A step-by-step team process was then implemented to evaluate the practice change. As a result of incorporating an OSA questionnaire, the pilot project concluded that patient advocacy improved and a safer perioperative environment was created.11

PACU nurses. In an interview conducted by Authority analysts, Dr. William Brian Somerset, assistant professor, anesthesiology, Temple University, said nurses have an especially important role in the safe management of OSA patients.12 Given the high prevalence of OSA and the large number of undiagnosed patients, nurses (particularly PACU nurses) have an especially important role in the safe management of OSA patients, according to Somerset.

It is important for PACU nurses to be familiar with screening questionnaires in order to have a high index of suspicion for OSA patients. Patients with suspected or diagnosed OSA should not be discharged to an unmonitored setting until they are no longer at risk for postoperative respiratory depression. PACU nurses are frequently the last gatekeepers prior to patients moving to an unmonitored environment; therefore, they are an integral step in the safe care of these patients, according to Somerset.

Conclusion

Identifying patients with OSA prior to a surgical procedure appears to help diminish the potentially negative outcomes associated with OSA and anesthesia administration during surgery. A standardized approach to the management of these patients may reduce harm. Encouraging clinicians to be acquainted with specific risk factors for OSA remains an important aspect of quality healthcare. Incorporating a screening tool into the preoperative period appears to help identify OSA patients.

Acknowledgments

Nancy M. Dooley, BS, RN, CCRN, staff nurse, Abington Memorial Hospital, contributed to the data analysis for this article.

Notes

  1. American Society of Anesthesiologists. Practice guidelines for the perioperative management of patients with obstructive sleep apnea: an updated report by the American Society of Anesthesiologists Task Force on Perioperative Management of patients with obstructive sleep apnea. Anesthesiology 2014 Feb;120(2):268-86.
  2. UC San Diego School of Medicine. Perioperative management of OSA patients: practical solutions and care strategies [online]. 2011 Apr [cited 2014 Feb 14]. https://cme.ucsd.edu/OSAonline/osa%20monograph_web.pdf
  3. Chung F, Subramanyam R, Liao P, et al. High STOP-Bang score indicates a high probability of obstructive sleep apnoea. Br J Anaesth 2012 Mar;108(5):768-75.
  4. Lurie A. Obstructive sleep apnea in adults: epidemiology, clinical presentation, and treatment options. Adv Cardiol 2011;46:1-42.
  5. Obstructive sleep apnea may block the path to a positive postoperative outcome. PA PSRS Patient Saf Advis [online] 2007 Sep [cited 2014 Sep 23] http://patientsafety.pa.gov/ADVISORIES/Pages/200709_91.aspx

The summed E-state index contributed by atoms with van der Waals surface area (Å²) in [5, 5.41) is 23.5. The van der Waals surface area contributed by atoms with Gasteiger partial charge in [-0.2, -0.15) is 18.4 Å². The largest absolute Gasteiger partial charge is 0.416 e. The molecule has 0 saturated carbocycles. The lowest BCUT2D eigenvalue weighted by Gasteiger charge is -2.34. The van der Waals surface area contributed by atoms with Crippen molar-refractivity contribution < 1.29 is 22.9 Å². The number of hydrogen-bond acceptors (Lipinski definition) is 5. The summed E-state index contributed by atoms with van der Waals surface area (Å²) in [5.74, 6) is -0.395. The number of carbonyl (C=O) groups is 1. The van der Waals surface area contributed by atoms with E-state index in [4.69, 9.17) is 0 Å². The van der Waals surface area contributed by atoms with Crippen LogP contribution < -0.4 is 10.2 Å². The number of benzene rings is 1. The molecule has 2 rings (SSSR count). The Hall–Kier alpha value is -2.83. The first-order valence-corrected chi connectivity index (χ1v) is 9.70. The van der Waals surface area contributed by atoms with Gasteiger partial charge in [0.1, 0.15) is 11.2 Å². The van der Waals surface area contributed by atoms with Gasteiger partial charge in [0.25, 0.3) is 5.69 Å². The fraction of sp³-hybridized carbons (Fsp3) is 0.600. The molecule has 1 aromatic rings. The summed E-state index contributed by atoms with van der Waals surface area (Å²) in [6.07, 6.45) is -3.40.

6. The official STOPBang questionnaire website [website]. [cited 2014 Aug 5]. Toronto (ON): Toronto Western Hospital, University Health Network, University of Toronto. http://www.stopbang.ca
  7. Abrishami A, Khajehdehi A, Chung F. A systematic review of screening questionnaires for obstructive sleep apnea. Can J Anaesth 2010 May;57(5):423-38.
  8. Sherrill WC. Developing a perioperative sleep apnea safety program [slide presentation online]. 2012 May 5 [cited 2014 Feb 14]. http://www.carolinasleepsociety.org/documents/presentations/2012_may/sherrill_perioperative_sleep_apnea_program.pdf
  9. Ohio Sleep Medicine Institute. Sleep questionnaires [online]. [cited 2014 Feb 14]. http://sleepmedicine.com/content.cfm?article=26
  10. Chung F, Yegneswaran B, Liao P, et al. STOP questionnaire: a tool to screen patients for obstructive sleep apnea. Anesthesiology 2008 May;108(5):812-21.
  11. Lakdawala L. Creating a safer perioperative environment with an obstructive sleep apnea screening tool. J Perianesth Nurs 2011 Feb;26(1):15-24.
  12. Somerset, William B (Assistant Professor, Anesthesiology, Temple University Hospital). Conversation with: Pennsylvania Patient Safety Authority. 2014 Jul 21.

Supplemental Material

Reviewer Commentary

Many patients with suspected obstructive sleep apnea (OSA) without a formal diagnosis or optimization will continue to undergo surgical procedures. This will likely continue secondary to the number of patients with OSA exceeding the number of sleep laboratories, the urgent nature of many surgical procedures, the finite economic resources available, and the compliance issues. If we accept the reality that patients with OSA need procedures and frequently will not be diagnosed or treated, then I would argue that we begin to consider extended postanesthesia care unit stays, transfer to higher level of care, and even some unplanned intensive care unit admissions as providing the necessary due diligence.

William Brian Somerset, DO
Assistant Professor, Anesthesiology, Temple University Hospital
Philadelphia, Pennsylvania